Mr. Chairman, it has been a number of years that the whole discussion on who makes decisions, who controls or how can programs better apply and reflect people, has been going on. This has been an ongoing discussion. The consultative process has been going on from as far back as when I first came here in 1979, and before that. The concern of us being with a government system that is very difficult to manoeuvre through to reach a goal, has been discussed. That is one of the reasons that we commissioned this report, to consolidate the thinking of people at the community level, in this Legislative Assembly, of some of the cabinet Ministers, deputy ministers who were involved, people at all regions who were involved. We made sure that the teams that were on here reflected the various regions and communities and people involved in the process.

This document is a consolidation of the thinking of a great number of people who were consulted and talked to, and all I am trying to say is that it appears to me, from my reflection, that it is a very clear document. It may not cover everything that we wished it to cover, but it gives us a very clear direction on which is the best way to go in dealing with peoples' concerns and issues that were brought up over the many, many years.

Community self-government was one that a number of communities were involved with, but it was so difficult to make the decisions that will allow them to take over the programs they wanted to take over, they just gave up because they said that the government was too complex -- who is making the decision; why cannot we take this over; how can we do it this way? There was no framework for them to achieve their goals. Certainly there has been a great deal of discussion while these people went and discussed at various levels what it is that people feel the most concern about regarding this government; why we are not doing what they want us to do; why they feel that we are a bad government; why they feel that we are not being able to deliver the types of things they want at a pace they want.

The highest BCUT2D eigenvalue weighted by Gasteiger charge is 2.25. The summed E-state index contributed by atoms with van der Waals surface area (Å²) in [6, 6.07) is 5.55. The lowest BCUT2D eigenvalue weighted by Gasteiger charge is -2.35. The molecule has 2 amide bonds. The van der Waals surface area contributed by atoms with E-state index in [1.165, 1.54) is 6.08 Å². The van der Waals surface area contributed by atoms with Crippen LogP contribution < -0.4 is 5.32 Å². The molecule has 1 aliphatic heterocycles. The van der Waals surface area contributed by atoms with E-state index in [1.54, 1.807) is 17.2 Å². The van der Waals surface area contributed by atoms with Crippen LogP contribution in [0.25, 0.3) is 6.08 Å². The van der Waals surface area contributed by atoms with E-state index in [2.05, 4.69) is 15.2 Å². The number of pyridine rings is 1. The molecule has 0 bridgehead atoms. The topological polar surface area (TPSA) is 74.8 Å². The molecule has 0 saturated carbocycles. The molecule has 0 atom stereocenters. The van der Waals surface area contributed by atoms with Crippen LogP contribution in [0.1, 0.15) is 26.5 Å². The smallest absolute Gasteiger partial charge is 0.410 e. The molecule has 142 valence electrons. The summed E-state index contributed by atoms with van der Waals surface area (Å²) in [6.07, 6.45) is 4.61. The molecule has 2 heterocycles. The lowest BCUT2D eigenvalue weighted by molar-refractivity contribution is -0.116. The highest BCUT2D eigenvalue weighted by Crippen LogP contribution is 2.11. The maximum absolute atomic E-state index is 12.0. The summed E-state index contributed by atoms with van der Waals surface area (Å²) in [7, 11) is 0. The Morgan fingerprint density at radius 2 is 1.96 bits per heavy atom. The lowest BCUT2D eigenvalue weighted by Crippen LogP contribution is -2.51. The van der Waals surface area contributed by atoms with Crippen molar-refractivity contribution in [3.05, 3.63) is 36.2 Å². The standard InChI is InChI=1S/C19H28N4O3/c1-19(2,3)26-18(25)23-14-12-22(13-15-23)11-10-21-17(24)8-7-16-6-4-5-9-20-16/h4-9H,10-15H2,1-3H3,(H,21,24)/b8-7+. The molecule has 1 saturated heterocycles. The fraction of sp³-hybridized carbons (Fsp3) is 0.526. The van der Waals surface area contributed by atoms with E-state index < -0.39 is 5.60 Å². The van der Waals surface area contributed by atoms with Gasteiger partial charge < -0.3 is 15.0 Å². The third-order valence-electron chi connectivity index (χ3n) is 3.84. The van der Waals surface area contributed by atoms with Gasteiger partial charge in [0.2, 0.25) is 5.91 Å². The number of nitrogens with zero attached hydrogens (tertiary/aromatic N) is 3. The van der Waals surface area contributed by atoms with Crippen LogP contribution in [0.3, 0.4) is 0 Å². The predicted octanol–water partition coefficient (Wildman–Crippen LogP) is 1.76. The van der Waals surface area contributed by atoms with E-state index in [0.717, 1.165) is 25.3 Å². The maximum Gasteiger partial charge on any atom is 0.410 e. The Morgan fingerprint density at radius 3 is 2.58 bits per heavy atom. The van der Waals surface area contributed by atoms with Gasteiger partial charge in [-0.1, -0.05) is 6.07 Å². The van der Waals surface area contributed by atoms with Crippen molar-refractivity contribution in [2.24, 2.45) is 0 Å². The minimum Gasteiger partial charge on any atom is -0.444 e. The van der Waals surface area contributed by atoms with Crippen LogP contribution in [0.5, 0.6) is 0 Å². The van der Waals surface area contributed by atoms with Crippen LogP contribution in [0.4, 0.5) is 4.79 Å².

I see this as us keeping up with the communities. It is not for us to sit here and say, "Holy crow, we are giving something to the communities." The communities are fed up with waiting; they are very tired of being told, "Go to this department, go to that department; it is over here where the decision should be made; it is that office you should go to." They are saying, "Why can we not run the programs at the community level the way we want them? This is our idea; this is what we want to do." That is really just addressing that.

I am trying to put together a program of implementation where people, when they want to do something, can get it done. Thank you.

Ministers' Statement 2-12(1): And Tabled Document 3-12(1)
Item 17: Consideration In Committee Of The Whole Of Bills And Other Matters

Page 43

The Chair James Arvaluk

Thank you, Ms. Cournoyea. Mr. Lewis, you want to answer that response.

Ministers' Statement 2-12(1): And Tabled Document 3-12(1)
Item 17: Consideration In Committee Of The Whole Of Bills And Other Matters

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Brian Lewis Yellowknife Centre

Thank you, Mr. Chairman. I would just like to ask the Government Leader, does she recognize that this report, in fact, takes us all the way back to the very beginning when this government was set up, and the very first department that was set up by this government, which was given a priority when it was set up, was the Department of Local Government. The decision was made that that would be a priority in setting up this government, right from the floor up, and since then we have lost control completely because consensus government has taken us all over the place. At the beginning we had this focus. Did she realize that we are back to where we started more than 20 years ago?

Ministers' Statement 2-12(1): And Tabled Document 3-12(1)
Item 17: Consideration In Committee Of The Whole Of Bills And Other Matters

Page 43

The Chair James Arvaluk

Ms. Cournoyea.

Ministers' Statement 2-12(1): And Tabled Document 3-12(1)
Item 17: Consideration In Committee Of The Whole Of Bills And Other Matters

Page 43

Nellie Cournoyea Nunakput